In case you’re wondering, I tend to complete these and upload them to YouTube as I find time, but it may be a while before they show up here.  As a result, all three of these movies have been available for two days to two weeks.  If you’re interested in seeing them as soon as I upload them, you can subscribe to the ussflierproject account, and YouTube will keep you advised as to when I upload these.  I will eventually feature them here, as I can and it fits, but there you go.


First Book Excerpt: Chapter 2: Remembering Midway

The Book | Posted by Rebekah
Feb 14 2010

For those who have been curious to read portions of my book, here we go.  I’d appreciate CONSTRUCTIVE help only.  If you think there’s a problem, please be specific.  I don’t want to stop doing this because a lot of people just want to say “This Sucks!” and leave it at that.  Not helpful.  If you think it’s good, tell me, if you think there are places where I could use some clarification, or it’s too wordy, or anything else tell me that too.

For my submariner friends out there, let me know if this sounds like something that could have happened in a sub.  The tons of research I have to do in order to attempt to depict submarine culture is no match for your experience.  Let me know if I got it right, wrong, or how to fix it.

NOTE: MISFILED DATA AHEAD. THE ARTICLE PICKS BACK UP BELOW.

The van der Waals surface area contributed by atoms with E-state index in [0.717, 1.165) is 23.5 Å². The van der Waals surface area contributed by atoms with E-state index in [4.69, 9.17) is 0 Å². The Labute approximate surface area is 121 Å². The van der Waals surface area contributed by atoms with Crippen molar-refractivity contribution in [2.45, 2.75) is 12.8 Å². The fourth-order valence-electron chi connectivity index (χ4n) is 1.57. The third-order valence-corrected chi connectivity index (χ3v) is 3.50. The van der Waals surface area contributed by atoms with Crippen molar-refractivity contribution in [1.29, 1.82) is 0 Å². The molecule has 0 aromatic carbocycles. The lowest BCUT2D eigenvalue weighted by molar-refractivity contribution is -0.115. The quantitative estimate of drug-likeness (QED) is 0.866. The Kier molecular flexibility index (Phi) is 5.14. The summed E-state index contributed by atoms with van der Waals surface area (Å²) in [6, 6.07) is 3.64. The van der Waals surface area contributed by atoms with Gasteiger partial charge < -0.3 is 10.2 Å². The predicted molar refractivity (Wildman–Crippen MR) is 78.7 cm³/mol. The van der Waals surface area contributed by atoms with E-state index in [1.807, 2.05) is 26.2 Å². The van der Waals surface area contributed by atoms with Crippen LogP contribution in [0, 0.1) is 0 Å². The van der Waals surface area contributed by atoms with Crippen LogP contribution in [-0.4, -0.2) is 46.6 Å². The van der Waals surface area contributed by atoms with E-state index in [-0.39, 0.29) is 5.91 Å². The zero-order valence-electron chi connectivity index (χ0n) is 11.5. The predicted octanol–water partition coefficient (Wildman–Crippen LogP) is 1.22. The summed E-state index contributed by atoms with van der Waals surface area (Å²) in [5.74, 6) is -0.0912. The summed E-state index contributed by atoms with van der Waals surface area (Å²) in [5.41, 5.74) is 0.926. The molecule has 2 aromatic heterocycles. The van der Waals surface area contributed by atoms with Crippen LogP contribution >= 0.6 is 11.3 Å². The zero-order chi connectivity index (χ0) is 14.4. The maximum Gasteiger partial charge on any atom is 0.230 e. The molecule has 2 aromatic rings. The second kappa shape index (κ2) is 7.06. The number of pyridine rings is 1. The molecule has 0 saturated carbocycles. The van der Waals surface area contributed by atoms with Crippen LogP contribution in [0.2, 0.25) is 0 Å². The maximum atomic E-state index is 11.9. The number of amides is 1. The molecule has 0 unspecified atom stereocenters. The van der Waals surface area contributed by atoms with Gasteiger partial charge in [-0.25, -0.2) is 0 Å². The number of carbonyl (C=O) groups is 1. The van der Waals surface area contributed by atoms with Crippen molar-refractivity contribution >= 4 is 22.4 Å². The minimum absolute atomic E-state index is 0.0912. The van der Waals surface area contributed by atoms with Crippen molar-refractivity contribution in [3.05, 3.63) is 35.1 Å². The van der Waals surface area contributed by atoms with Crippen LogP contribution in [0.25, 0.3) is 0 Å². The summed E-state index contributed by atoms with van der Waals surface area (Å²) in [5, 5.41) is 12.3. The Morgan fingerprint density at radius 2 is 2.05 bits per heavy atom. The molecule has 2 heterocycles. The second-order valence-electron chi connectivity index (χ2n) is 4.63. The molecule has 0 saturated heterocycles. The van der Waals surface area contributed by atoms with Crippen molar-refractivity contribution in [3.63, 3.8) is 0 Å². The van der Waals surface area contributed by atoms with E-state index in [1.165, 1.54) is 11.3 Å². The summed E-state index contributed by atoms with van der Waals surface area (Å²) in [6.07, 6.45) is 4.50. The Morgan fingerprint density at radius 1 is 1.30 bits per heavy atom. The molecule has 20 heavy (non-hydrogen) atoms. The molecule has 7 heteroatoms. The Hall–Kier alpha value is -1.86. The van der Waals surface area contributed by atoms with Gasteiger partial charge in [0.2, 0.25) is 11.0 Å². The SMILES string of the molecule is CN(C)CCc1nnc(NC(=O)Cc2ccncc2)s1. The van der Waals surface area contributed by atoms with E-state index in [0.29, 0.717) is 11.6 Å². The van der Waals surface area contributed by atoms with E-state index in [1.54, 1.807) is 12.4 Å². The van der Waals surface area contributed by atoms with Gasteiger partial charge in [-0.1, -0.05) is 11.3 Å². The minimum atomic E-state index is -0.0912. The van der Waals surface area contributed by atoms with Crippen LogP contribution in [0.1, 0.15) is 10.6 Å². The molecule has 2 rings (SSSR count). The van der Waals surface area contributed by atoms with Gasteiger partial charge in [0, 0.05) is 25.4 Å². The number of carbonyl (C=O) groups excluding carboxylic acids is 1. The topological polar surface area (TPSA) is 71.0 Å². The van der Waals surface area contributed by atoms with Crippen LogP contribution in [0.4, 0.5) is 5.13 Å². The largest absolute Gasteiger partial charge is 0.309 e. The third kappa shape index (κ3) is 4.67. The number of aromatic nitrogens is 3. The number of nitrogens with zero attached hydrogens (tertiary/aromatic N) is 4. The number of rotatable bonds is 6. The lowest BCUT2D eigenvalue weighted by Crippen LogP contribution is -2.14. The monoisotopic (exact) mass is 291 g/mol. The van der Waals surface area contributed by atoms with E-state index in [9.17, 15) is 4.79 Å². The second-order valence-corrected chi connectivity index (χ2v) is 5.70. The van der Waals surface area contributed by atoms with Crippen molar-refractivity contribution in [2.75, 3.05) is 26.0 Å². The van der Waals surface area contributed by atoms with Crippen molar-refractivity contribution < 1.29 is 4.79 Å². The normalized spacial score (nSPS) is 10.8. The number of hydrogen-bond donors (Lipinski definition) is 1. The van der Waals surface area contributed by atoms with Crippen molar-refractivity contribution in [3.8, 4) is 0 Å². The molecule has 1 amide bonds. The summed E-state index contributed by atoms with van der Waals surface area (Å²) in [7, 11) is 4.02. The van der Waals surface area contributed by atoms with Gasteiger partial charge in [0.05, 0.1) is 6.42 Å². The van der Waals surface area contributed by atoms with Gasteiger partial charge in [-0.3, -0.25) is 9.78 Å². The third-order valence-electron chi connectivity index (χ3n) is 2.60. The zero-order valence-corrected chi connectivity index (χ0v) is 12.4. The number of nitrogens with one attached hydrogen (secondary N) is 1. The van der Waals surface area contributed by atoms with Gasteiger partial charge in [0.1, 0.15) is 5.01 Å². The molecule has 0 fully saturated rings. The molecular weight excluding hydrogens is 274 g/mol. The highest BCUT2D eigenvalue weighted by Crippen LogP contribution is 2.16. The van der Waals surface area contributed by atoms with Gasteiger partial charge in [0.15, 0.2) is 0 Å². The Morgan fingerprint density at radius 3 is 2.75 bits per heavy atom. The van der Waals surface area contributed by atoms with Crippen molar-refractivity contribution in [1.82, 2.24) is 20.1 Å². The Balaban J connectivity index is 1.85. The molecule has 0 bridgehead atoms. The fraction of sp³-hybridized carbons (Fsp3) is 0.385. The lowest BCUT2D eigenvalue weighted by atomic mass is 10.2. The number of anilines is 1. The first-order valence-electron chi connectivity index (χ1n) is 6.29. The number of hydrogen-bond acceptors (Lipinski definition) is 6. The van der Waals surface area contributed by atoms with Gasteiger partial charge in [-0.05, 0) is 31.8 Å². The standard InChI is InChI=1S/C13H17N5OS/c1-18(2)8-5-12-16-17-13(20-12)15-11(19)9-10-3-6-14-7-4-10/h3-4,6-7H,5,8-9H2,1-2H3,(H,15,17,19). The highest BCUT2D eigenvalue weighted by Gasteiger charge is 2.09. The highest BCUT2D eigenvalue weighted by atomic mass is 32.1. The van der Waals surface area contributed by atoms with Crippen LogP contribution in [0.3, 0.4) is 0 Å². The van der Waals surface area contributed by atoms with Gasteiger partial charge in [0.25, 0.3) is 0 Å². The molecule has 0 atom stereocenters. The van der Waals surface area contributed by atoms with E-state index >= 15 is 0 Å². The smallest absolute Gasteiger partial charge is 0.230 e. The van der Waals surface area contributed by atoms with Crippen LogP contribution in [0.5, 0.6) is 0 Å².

This is a large excerpt from Chapter 2: Gateway to War.  The Flier is now north of Australia, on her way to Lombok Strait, the dividing line from Allied to disputed waters.  Al, off duty, is passing through the Mess Hall on his way back to his cabin, when he gets caught up in the conversation between two of Flier’s “plankowners”  (these are men of a submarine’s original crew, the one that she was commissioned with).  They end up  telling the new hand, Elton Brubaker, 17 years old and on his first tour, about the time Flier grounded at Midway, over several hands of poker.

To read the excerpt, click here, or check out the Book Excerpt page for the link at the bottom.